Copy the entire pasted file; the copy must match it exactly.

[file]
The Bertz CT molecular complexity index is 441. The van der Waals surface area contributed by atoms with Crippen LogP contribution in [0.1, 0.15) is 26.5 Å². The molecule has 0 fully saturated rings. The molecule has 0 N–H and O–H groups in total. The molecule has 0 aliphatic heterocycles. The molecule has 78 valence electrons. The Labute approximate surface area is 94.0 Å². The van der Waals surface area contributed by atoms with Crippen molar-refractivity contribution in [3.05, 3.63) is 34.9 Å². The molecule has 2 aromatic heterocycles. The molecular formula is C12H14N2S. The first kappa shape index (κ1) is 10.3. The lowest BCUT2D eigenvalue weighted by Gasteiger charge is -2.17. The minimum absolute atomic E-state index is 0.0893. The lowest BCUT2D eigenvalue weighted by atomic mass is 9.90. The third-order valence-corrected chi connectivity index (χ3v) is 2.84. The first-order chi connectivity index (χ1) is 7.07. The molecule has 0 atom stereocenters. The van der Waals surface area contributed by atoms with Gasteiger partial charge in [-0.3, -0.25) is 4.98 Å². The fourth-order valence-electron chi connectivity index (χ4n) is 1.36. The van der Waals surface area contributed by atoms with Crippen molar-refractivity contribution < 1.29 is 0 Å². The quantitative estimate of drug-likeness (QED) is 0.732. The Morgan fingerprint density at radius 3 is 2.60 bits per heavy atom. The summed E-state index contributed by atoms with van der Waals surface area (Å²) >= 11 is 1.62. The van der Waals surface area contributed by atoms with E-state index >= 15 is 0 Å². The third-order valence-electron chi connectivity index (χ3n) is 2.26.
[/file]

The Bertz CT molecular complexity index is 441. The van der Waals surface area contributed by atoms with Crippen LogP contribution in [0.1, 0.15) is 26.5 Å². The molecule has 0 fully saturated rings. The molecule has 0 N–H and O–H groups in total. The molecule has 0 aliphatic heterocycles. The molecule has 78 valence electrons. The Labute approximate surface area is 94.0 Å². The van der Waals surface area contributed by atoms with Crippen molar-refractivity contribution in [3.05, 3.63) is 34.9 Å². The molecule has 2 aromatic heterocycles. The molecular formula is C12H14N2S. The first kappa shape index (κ1) is 10.3. The lowest BCUT2D eigenvalue weighted by Gasteiger charge is -2.17. The minimum absolute atomic E-state index is 0.0893. The lowest BCUT2D eigenvalue weighted by atomic mass is 9.90. The third-order valence-corrected chi connectivity index (χ3v) is 2.84. The first-order chi connectivity index (χ1) is 7.07. The molecule has 0 atom stereocenters. The van der Waals surface area contributed by atoms with Gasteiger partial charge in [-0.3, -0.25) is 4.98 Å². The fourth-order valence-electron chi connectivity index (χ4n) is 1.36. The van der Waals surface area contributed by atoms with Crippen molar-refractivity contribution < 1.29 is 0 Å². The quantitative estimate of drug-likeness (QED) is 0.732. The Morgan fingerprint density at radius 3 is 2.60 bits per heavy atom. The summed E-state index contributed by atoms with van der Waals surface area (Å²) >= 11 is 1.62. The van der Waals surface area contributed by atoms with E-state index >= 15 is 0 Å². The third-order valence-electron chi connectivity index (χ3n) is 2.26.